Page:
If you want to own real estate but do not want to be a landlord, then real estate crowdfunding may be for you. You will be able to participate in the cash flows and capital appreciation of the project, but will not have the responsibility of day to day management. It can be a win-win for both the crowdfunder and the investor.
One of the recent forms of real estate syndication is crowdfunding. Not only can this form of real estate offer large returns, it may also offer some tax advantages for the savvy investor. But as this form of real estate investment gains traction, certain questions are being raised.
A real estate syndication is almost always taxed as a partnership and investors are typically classified as “passive” investors. This results from the investor not being actively involved in the management of the property. The sponsor (or syndicator) is the one who is providing the management expertise and is involved in the day to day operations of the property.
So what does it mean when you are a passive investor? Even though you may be getting a preferred return, you may still find that the investment is generating a tax loss as a result primarily of depreciation deductions. As a general rule, the deduction for a passive activity loss is limited in each tax year to income derived from a passive activity.However, if the syndication is generating passive income it will be taxed at the taxpayer’s marginal tax rate. But remember that this income can also be used to offset passive losses. Many investors may have cumulative passive losses relating to rental real estate that have been carried forward for years. With a syndication generating passive income, this can allow the investor to “free up” these passive losses and use them to offset the income from the syndication. Interest and dividend income is not considered passive income, so for an investor with passive losses this form of investment can offer benefits that stock and bond investments will not.
So what do you do if you have passive losses that you are not able to offset against other income? If you find yourself with losses that you are currently unable to deduct as a result of passive loss limitations, there are a few strategies that you should consider.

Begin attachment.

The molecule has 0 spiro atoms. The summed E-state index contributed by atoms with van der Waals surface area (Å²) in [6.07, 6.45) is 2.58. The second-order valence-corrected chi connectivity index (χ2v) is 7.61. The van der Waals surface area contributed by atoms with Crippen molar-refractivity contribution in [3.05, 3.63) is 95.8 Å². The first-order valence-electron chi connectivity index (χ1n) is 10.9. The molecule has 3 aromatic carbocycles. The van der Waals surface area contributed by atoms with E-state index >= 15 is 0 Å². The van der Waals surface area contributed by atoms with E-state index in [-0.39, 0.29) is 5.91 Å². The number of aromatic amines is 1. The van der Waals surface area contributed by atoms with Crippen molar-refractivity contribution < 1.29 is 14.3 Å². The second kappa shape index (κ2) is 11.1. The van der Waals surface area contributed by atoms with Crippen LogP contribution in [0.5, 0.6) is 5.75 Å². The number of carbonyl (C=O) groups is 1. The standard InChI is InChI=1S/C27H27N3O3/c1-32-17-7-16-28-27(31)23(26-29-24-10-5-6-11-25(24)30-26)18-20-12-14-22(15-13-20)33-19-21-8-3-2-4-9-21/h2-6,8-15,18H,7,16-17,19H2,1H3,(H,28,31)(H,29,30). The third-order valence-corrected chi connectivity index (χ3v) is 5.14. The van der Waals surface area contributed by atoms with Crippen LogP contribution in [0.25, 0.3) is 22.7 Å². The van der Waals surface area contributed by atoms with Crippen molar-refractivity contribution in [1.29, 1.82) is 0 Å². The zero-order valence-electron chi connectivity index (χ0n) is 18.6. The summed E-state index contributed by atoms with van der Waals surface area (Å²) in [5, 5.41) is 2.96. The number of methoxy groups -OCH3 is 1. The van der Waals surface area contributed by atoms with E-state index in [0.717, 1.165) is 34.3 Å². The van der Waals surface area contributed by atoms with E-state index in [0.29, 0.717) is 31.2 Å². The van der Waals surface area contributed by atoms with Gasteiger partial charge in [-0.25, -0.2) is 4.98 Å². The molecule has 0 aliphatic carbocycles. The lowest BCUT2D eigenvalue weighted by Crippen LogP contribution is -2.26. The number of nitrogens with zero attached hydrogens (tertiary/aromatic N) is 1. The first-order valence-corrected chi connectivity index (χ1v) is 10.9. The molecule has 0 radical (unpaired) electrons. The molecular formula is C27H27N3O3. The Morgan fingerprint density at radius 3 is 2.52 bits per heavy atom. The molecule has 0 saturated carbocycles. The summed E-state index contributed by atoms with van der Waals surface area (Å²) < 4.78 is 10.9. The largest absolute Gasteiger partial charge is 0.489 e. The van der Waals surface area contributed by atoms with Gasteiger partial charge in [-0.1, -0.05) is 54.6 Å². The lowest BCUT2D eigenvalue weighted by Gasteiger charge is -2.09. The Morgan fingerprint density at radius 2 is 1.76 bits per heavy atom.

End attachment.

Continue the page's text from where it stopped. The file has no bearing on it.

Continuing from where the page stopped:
1) Invest in rental real estate that generates passive income. Considering the low interest rate environment these days, you may decide to invest in rental real estate that you are sure will generate net income even after considering depreciation deductions.
2) Invest in income generating passive business activities. You could consider investing in an operating business that you have no material participation in. Assuming that the business operations generate taxable income that will be allocated to you, then you can use that income to offset the passive losses from the other activities.
3) Increase participation in loss activities. For a crowdfunding investment this may not be possible. But depending on the investor’s involvement in the activity, it may be possible to turn the passive activity into an active activity by increasing your hours of involvement so that you may meet the material participation rules. If you can accomplish this, you may be able to bypass the passive loss rules and fully deduct any losses in the current year.
4) Generate gains from the sale of other passive activities. Passive income will typically include gains from the sale of an interest in a passive activity or property that was used in a passive activity. The gain typically is not considered a passive activity if, at the time of disposition, the property was utilized in an activity that was not considered a passive activity in the year of sale.
5) Decrease your involvement in active income activities. You may have a business activity that you currently materially participate in that is generating active income. Accordingly, you could consider limiting your participation (or involvement) in this activity.
Understanding passive activity rules can be difficult. As you can see, there are a few ideas that you should consider if you have passive activity loss limitations. But these strategies can be complex, so make sure that you consult with a CPA or tax professional prior to implementing any of the strategies.